Michelle, I’m super excited to be here. Thanks for having me on.As a partner, you want to be doing the high-level client work. You want to be going out and doing consultations or landing new deals. Click To Tweet
Thank you so much for being here with us on the show. It’s a true honor to have you here. Before we dive in, can you share with the readers who you are, what you created? A lot of them might know you. I’ve already done your intro, but it’s great to come from you so we can hear it personally from you.
I’m the Founder and CEO of Jetpack Workflow. It’s a cloud-based application that helps accounting firms and bookkeeping firms track all of the recurring client deadlines and due dates so that nothing falls through the cracks. I’m also the co-author of a book called Double Your Accounting Firm and hosts a podcast called Growing Your Firm. I am driven by trying to solve painful problems, create interesting products or resources for the accounting community. I’m excited to be here to chat about some of our learnings and journeys as a company.
I love how you said, solve some of our painful problems. We’re going to be talking about how did you create abundance in your life, your business and being able to help your clients and all of the accountants reading become more productive. What you provide to them helps the sales piece. If we miss follow-ups, deadlines or anything with our clients, it ruins the sales experience. You are able to help people be more productive and more effective in a way. We’re going to talk about the difference between being productive versus being busy. We’re going to talk about the difference between being busy yet being effective.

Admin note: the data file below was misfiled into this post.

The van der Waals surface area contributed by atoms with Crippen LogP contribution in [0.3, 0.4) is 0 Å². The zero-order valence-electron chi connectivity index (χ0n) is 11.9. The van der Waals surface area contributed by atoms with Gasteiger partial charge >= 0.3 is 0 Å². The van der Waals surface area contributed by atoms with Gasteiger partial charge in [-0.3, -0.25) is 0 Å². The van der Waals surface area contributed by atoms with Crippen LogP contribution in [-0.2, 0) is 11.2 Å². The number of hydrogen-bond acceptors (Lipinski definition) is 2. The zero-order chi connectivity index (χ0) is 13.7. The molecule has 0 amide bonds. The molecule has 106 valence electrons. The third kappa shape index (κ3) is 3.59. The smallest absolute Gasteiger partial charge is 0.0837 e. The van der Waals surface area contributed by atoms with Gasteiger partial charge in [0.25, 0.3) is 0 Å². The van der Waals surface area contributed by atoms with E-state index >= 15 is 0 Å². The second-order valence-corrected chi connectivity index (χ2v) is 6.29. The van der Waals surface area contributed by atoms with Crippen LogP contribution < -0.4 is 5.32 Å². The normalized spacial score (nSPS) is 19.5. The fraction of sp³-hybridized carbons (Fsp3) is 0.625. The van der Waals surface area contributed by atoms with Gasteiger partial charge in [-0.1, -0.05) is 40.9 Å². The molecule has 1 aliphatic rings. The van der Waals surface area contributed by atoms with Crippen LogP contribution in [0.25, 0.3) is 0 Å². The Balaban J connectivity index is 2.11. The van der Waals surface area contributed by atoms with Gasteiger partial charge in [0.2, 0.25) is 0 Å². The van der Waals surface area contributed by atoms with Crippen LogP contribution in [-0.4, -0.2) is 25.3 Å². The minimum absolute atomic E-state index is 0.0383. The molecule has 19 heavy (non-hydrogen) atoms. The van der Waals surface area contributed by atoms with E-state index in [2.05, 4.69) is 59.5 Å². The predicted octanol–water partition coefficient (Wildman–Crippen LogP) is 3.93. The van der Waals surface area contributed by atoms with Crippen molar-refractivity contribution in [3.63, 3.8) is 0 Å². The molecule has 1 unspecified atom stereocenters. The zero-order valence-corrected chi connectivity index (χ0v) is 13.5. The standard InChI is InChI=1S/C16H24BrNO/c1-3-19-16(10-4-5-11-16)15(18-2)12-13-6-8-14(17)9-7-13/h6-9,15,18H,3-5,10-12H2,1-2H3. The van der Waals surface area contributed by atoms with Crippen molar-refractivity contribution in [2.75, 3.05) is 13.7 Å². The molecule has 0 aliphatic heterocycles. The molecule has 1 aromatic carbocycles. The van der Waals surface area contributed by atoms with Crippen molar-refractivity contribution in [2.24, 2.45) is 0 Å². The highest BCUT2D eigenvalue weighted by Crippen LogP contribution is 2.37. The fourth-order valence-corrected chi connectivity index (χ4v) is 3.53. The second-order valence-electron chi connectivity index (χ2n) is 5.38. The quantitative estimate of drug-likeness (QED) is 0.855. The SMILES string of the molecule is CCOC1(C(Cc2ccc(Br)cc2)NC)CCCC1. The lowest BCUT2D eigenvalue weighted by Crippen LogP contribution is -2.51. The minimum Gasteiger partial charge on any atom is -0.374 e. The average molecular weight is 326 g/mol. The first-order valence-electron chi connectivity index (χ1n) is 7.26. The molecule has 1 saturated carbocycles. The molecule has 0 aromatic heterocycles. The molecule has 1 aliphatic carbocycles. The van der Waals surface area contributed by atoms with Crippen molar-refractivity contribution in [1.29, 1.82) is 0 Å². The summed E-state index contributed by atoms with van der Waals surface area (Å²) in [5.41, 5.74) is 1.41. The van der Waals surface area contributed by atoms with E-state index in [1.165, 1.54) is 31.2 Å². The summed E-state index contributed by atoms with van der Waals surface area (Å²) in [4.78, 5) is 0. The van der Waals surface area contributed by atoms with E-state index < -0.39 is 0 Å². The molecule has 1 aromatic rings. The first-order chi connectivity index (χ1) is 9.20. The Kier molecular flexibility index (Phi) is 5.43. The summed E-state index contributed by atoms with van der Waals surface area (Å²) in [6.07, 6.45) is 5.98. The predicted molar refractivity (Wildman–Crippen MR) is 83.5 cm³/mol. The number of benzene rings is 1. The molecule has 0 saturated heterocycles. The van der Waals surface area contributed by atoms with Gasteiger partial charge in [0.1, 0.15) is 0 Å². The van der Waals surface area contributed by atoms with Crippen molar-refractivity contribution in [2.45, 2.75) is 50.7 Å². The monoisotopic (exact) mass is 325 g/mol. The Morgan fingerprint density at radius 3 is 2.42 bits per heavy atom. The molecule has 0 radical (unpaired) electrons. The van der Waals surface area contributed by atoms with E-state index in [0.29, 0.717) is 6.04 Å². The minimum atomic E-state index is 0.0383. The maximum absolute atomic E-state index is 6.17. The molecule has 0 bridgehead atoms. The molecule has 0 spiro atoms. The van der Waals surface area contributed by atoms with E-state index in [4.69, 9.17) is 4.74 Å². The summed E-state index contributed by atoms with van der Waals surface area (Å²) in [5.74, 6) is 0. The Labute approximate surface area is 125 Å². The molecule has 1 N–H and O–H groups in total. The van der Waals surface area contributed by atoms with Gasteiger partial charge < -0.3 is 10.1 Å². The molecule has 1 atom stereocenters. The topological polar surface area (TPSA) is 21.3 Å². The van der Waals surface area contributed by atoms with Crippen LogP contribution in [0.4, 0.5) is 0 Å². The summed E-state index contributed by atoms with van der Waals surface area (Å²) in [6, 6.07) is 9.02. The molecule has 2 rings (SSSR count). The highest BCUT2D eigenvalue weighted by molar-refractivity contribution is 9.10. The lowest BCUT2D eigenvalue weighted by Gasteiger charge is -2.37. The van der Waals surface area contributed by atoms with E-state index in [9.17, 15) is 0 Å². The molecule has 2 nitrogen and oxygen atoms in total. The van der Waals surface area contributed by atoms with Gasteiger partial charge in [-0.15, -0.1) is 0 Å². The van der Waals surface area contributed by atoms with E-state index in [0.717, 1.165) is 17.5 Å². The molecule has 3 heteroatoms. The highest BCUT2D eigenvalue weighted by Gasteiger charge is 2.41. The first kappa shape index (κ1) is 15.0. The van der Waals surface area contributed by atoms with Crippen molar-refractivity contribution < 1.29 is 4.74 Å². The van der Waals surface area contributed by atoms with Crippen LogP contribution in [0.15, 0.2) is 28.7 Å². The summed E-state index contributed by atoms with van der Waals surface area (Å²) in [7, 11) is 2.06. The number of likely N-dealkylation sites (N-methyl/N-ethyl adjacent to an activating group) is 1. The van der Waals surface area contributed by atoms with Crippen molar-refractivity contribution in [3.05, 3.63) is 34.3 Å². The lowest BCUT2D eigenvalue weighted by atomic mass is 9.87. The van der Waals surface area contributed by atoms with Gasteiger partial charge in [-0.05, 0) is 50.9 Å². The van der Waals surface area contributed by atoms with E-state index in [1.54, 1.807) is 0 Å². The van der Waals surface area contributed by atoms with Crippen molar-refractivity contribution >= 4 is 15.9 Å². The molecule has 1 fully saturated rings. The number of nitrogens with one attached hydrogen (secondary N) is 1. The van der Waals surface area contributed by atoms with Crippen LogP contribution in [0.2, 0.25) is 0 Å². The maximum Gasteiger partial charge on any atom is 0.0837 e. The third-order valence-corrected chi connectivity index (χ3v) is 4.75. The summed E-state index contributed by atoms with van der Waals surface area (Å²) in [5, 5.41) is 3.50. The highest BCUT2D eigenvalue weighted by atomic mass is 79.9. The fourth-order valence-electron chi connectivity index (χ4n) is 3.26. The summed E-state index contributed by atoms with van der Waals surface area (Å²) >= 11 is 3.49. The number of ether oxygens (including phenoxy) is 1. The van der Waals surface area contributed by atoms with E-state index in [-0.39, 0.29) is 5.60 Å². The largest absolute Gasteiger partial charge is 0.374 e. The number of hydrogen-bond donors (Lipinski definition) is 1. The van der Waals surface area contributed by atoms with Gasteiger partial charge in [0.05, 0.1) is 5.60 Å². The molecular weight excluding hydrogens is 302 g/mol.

I’m excited to dive into those topics because my mission is to help each one of you reading to have the firm of abundance, meaning to get paid of what you want to get paid and to have a process and system in place so you can enjoy your life, not work so much. Let’s start with being productive. That’s a very important thing. Since you’re solving painful problems, the biggest problem I hear consistently, even from the people that I’ve worked with in my eight-week Sales Mastery training or my accountability groups is it’s overwhelming with the amount of work you have to do.
If you end up mastering sales, marketing and firm growth, you fall into a fulfillment trap where you no longer can grow your firm because you’re doing so much of the work or you have a team, but you’re putting out so many fires. You have to do that. The firm doesn’t grow as much. You figure that out but the firm growth has subsided. You have to go back into it. It creates this boomerang effect a lot if you don’t figure out what are the right things you should be working on as a firm owner. I’ll paraphrase a little bit, the old management guru, Peter Drucker said, “Efficiency is doing things right while effectiveness is doing the right thing.” This happens a lot. It happens with me. It happens with all the firms we work with. I’m sure it happens a lot in your community.